Josef Matěj Navrátil (February 17, 1798 - April 21, 1865) was a Czech painter.
Born in Slaný, Navratil was trained by his father as a decorator, and after further study at the Academy of Fine Arts, Prague became a painter-decorator. He also took numerous trips abroad, particularly to Switzerland.
His wall paintings from this early period still decorate different objects in Prague (including Prague Castle), the Postal Museum in Liběchov, Ploskovice, Jirny (with its famous Alpine room) and elsewhere. On the imperial castle in Zákupy when editing as the future seat of the emperor in the years 1850 - 1853 with the help of assistants decorated the 20 rooms historical and genre paintings, ornaments, and allegorical works.
His fame grew, and in 1850 he became president of the Union of Artists. Eleven years later, he had to leave because partially paralyzed as a result of a stroke. He lived in poverty.
Mountainous Landscape near Vyšší Brod by Josef Matěj Navrátil, Gallery of Fine Arts in Ostrava, 1830
The first comprehensive exhibition of his work took place posthumously in 1909 in the Rudolfinum. In 1952, he had a street named after him near Charles Square in Prague.
He inspired photographer Josef Sudek, which influence appears in the fifties with his still life paintings that reproduce not only for printing, but also for himself. He let them affect the recording of Cologne landscape after World War II created a series of still life by Navrátil in 1954.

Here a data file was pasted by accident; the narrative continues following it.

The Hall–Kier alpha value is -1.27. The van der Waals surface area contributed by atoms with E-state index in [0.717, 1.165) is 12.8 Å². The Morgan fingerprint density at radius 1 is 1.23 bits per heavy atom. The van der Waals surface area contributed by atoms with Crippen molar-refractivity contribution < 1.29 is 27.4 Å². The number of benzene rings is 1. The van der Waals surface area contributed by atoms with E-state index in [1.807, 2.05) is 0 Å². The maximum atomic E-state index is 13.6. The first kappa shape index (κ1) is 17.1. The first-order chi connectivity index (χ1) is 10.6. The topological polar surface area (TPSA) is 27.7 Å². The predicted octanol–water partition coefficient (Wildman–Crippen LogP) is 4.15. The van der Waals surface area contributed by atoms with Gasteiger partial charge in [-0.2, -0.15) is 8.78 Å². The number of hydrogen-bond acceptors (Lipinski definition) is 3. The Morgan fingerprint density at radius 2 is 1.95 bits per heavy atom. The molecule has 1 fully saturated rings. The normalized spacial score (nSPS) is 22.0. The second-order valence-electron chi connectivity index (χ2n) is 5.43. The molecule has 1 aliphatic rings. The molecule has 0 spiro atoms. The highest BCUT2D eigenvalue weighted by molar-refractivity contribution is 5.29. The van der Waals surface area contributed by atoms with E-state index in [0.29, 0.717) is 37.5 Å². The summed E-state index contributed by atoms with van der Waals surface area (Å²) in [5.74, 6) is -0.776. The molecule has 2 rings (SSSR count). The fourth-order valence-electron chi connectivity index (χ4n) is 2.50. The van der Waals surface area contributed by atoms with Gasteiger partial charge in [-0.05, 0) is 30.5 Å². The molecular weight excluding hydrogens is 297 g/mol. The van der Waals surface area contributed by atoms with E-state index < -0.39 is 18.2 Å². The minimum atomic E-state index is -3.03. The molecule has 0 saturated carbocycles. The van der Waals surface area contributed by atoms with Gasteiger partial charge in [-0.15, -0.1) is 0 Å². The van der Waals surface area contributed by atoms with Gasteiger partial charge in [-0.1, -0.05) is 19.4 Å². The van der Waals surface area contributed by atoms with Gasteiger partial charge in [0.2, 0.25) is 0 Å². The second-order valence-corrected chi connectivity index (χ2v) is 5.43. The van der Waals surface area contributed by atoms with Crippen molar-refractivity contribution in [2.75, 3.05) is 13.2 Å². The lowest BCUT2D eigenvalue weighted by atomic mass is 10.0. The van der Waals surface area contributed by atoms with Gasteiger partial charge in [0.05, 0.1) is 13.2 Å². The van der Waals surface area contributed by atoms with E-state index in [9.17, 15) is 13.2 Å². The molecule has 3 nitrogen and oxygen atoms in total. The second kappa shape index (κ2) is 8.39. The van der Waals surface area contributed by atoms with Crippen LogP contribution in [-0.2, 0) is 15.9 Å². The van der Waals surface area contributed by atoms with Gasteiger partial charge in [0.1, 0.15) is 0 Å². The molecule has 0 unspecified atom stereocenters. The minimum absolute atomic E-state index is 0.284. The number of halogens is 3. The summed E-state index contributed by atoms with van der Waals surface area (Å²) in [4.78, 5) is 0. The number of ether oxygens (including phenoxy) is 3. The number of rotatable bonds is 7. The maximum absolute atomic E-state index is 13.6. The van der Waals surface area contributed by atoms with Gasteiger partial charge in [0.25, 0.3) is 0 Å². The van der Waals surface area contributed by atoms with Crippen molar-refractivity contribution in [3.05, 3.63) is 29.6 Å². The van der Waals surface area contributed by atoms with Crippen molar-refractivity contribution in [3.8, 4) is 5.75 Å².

The art of painter Navratil has been depicted on at least one postage stamp of Czechoslovakia. On August 19, 1988 Czechoslovakia issued a five koruna stamp depicting the painting "Turin, Monte Superga," located at the Prague Postal Museum. The Scott catalog number for this stamp is 2715. The five koruna stamp was issued with two identical postage stamps in a miniiature souvenir sheet issued in commemoration of the Prague '88 International Stamp Exhibition.
Navratil was superb landscape painter, but most of his work focussed on still lifes and figurative paintings and sketches. In his paintings there is a mixing of various styles of sketches, which gets to the point of impressionism.
Jaromír Pečírka: Josef Navratil. Manes - Melantrich, Prague, 1940.
Josef Navratil and Czech romanticism. Exhibition catalog of paintings J. Navratil and 19 artists from the years 1800 to 1870. Litoměřice June to August 1987.
VV Stech: In the foggy mirror, Czechoslovakian writer, Praha, 1969, pp. 56, 91, 125, 134, 200-203, 215, 218, 225, 239
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